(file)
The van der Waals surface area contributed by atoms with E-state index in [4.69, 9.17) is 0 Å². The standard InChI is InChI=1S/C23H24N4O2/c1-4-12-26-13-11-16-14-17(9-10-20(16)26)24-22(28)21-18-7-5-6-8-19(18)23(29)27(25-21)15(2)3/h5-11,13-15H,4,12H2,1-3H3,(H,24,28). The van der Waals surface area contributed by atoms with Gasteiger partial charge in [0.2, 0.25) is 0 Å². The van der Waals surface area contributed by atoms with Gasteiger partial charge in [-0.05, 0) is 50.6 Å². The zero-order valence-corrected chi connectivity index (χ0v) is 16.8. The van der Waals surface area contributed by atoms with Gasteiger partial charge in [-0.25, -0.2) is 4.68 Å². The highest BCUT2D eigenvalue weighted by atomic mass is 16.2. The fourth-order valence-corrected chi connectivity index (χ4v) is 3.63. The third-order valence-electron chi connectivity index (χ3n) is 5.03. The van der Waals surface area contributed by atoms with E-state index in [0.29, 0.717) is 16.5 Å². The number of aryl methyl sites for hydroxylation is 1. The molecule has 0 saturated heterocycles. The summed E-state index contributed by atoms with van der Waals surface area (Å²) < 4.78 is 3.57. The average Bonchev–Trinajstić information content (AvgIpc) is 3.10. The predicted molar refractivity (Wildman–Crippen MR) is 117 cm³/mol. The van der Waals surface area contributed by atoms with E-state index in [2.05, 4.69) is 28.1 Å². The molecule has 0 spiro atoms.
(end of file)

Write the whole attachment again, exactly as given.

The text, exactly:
The van der Waals surface area contributed by atoms with E-state index in [4.69, 9.17) is 0 Å². The standard InChI is InChI=1S/C23H24N4O2/c1-4-12-26-13-11-16-14-17(9-10-20(16)26)24-22(28)21-18-7-5-6-8-19(18)23(29)27(25-21)15(2)3/h5-11,13-15H,4,12H2,1-3H3,(H,24,28). The van der Waals surface area contributed by atoms with Gasteiger partial charge in [0.2, 0.25) is 0 Å². The van der Waals surface area contributed by atoms with Gasteiger partial charge in [-0.05, 0) is 50.6 Å². The zero-order valence-corrected chi connectivity index (χ0v) is 16.8. The van der Waals surface area contributed by atoms with Gasteiger partial charge in [-0.25, -0.2) is 4.68 Å². The highest BCUT2D eigenvalue weighted by atomic mass is 16.2. The fourth-order valence-corrected chi connectivity index (χ4v) is 3.63. The third-order valence-electron chi connectivity index (χ3n) is 5.03. The van der Waals surface area contributed by atoms with E-state index in [0.29, 0.717) is 16.5 Å². The number of aryl methyl sites for hydroxylation is 1. The molecule has 0 saturated heterocycles. The summed E-state index contributed by atoms with van der Waals surface area (Å²) < 4.78 is 3.57. The average Bonchev–Trinajstić information content (AvgIpc) is 3.10. The predicted molar refractivity (Wildman–Crippen MR) is 117 cm³/mol. The van der Waals surface area contributed by atoms with E-state index in [2.05, 4.69) is 28.1 Å². The molecule has 0 spiro atoms.